One night in Bangkok

A cockroach watched me eat my dinner.  It was khao pat, from a stall in front of the Hua Lamphong railway station, at 10:30 pm on a Tuesday night.

I just arrived in Bangkok and several things about the city strike me as different from the last time I was here, now more than two years ago.

The city seems grubbier, on the whole.  Billboards bigger than ones I have ever seen line an ultra-modern 8-lane expressway.  Perhaps it’s only because my perceptions have changed.  The smell of sewage and human waste is something I associate with my time in sub-Saharan Africa; not Southeast Asia.  I don’t actually recall having seen a roach in the last 2 years, and while I struggled to recall if I had ever seen one in my house in Vientiane, I suddenly had a very vivid memory of finding one in my tea thermos, which I then summarily filled with several cups of bleach.

I have a very strong aversion to roaches.  Yet, unfortunately, I have had to learn not to shriek and run for cover when one comes into sight, against my natural inclinations.   But the roaches of Thailand and Laos are nothing compared to the ones covering the walls of the latrine I had to use during my in-country training in Comé, Benin.  But, I digress.

Lying here in this tiny room, I remember how awesome being in Southeast Asia is.  If only I were here simply for leisure.  My data gathering hangs over my head like an ominous cloud.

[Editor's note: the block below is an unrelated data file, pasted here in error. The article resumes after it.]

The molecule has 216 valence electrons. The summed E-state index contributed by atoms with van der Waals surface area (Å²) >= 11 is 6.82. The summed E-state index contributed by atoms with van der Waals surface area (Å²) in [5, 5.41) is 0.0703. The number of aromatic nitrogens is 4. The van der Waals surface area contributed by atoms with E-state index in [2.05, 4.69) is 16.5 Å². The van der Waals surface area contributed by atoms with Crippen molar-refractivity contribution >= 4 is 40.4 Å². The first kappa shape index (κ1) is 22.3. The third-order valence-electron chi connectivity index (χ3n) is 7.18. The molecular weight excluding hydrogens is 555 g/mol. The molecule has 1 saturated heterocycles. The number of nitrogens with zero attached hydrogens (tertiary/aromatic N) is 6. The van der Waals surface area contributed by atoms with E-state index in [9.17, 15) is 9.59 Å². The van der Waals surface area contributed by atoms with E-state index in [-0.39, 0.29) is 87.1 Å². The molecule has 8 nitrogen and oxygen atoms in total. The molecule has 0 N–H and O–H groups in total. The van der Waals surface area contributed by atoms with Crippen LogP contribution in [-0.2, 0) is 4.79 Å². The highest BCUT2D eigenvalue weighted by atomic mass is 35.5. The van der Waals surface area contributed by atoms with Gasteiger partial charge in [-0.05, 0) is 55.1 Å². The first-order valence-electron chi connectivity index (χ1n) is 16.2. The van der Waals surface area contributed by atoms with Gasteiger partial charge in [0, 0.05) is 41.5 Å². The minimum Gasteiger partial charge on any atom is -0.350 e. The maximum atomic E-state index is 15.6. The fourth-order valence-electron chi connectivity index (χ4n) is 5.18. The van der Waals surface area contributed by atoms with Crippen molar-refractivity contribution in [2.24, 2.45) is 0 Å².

Ticker would hate everything about this place.  The heat, the humidity, the dirty plastic cup I took my fork out of to eat my rice prepared in a thoroughly unhygienic manner.   The water pressure of the shower which can only be compared to a flaccid drizzle.  The thin foam mattress, the audible footsteps outside.

But hey, I love it.  I feel right at home here, and it feels so good to be back.

Tomorrow I catch the train to Nong Khai, then a bus to Vientiane.  But first… shopping in Bangkok!  Hooray!

 

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hello from ho chi minh

Holy shit.  Ho Chi Minh City is a chaotic frenzied mass of motorcycles, all perpetually honking.

Anyway, I shall write more about Vietnam later.  First a quick summary of my travels for far:

After a grumpy start at the Vientiane Talat Sao bus station, when at 9 in the morning the lady told me I couldn’t buy a ticket for the 4 pm bus to Udon Thani, and I missed my bus to the University.  After waiting an hour for the next bus to the University, which never showed up, at 10:15 I called my boss and told him “I give up on the bus.  See you in Vietnam!”, then I went home and sulked.  At 12 pm I rode my bike back to the bus station and bought the ticket for the 4 pm bus, 22,000 kip (about $3).  Then at 3:30 I went back again to actually get back on the bus.